The CCQ has made a heroic, and largely successful, effort to capture the essence of West Indian cricket. Its death will leave a huge hole in recording cricket in the West Indies and will fracture our sense of the game's underlying and vital continuity through triumph and adversity. The establishment of a great

tradition, the development of shared long-term purpose, the building of pride and self-confidence depend a great deal on the well-organised preservation of records describing events, both good and bad, achievements and failures, trends and challenges - in other words these absolutely essential things depend on writing down regularly the detailed story of the long procession of an endeavour which we share not only with each other but with the generations. To the extent that we do not undertake such preservation of the historical record to that extent is the endeavour belittled and its importance set aside. In the loss of the Caribbean Cricket Quarterly West Indian cricket suffers an immeasurable loss.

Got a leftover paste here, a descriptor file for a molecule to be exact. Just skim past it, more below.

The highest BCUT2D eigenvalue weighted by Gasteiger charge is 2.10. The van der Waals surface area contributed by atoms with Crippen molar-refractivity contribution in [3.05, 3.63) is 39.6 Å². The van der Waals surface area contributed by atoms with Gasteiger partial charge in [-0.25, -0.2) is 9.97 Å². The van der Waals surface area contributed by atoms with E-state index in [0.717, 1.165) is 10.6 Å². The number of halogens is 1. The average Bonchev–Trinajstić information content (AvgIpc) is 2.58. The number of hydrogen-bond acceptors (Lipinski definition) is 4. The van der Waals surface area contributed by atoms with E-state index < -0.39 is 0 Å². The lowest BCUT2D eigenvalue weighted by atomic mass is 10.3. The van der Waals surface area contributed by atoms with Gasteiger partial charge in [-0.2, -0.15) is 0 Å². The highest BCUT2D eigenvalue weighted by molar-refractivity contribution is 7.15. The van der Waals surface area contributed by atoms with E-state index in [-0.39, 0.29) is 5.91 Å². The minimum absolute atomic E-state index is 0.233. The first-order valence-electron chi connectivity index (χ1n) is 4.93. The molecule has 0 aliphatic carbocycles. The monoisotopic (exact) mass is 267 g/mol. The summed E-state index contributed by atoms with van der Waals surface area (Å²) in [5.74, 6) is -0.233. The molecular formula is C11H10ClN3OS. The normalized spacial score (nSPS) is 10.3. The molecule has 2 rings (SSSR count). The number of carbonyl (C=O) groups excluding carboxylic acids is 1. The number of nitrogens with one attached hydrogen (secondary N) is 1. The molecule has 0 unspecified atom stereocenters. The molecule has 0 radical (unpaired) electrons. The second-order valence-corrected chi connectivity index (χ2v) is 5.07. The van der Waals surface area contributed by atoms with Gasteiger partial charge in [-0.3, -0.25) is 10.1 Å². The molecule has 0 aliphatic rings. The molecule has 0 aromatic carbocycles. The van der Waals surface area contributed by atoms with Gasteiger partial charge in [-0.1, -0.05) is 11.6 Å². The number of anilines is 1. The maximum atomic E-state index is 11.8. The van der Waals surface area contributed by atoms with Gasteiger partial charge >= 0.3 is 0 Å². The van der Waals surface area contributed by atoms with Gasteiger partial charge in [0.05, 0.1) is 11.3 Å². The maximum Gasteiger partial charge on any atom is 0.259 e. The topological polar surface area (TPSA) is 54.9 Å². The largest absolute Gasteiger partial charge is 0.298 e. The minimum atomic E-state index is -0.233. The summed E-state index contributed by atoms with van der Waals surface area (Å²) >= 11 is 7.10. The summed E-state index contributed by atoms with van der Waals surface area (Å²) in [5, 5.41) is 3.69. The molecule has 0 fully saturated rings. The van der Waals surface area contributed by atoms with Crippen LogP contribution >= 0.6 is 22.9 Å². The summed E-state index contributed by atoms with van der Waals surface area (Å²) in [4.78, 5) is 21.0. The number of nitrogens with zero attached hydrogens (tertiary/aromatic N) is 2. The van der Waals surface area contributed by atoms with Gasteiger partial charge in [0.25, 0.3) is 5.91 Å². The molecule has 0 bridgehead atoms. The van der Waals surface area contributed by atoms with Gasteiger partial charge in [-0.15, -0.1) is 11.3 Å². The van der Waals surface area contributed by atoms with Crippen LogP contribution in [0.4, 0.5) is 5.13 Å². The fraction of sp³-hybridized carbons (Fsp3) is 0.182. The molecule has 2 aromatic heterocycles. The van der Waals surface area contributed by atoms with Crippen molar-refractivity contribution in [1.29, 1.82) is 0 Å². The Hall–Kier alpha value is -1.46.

Will not the death of the Caribbean Cricket Quarterly leave us as the only cricketing nation without a magazine of record? All the top cricketing countries have such magazines, in some cases more than one. Are we no longer to hold our place in this respect also? Is our illiteracy of the imagination to sink us to yet lower depths?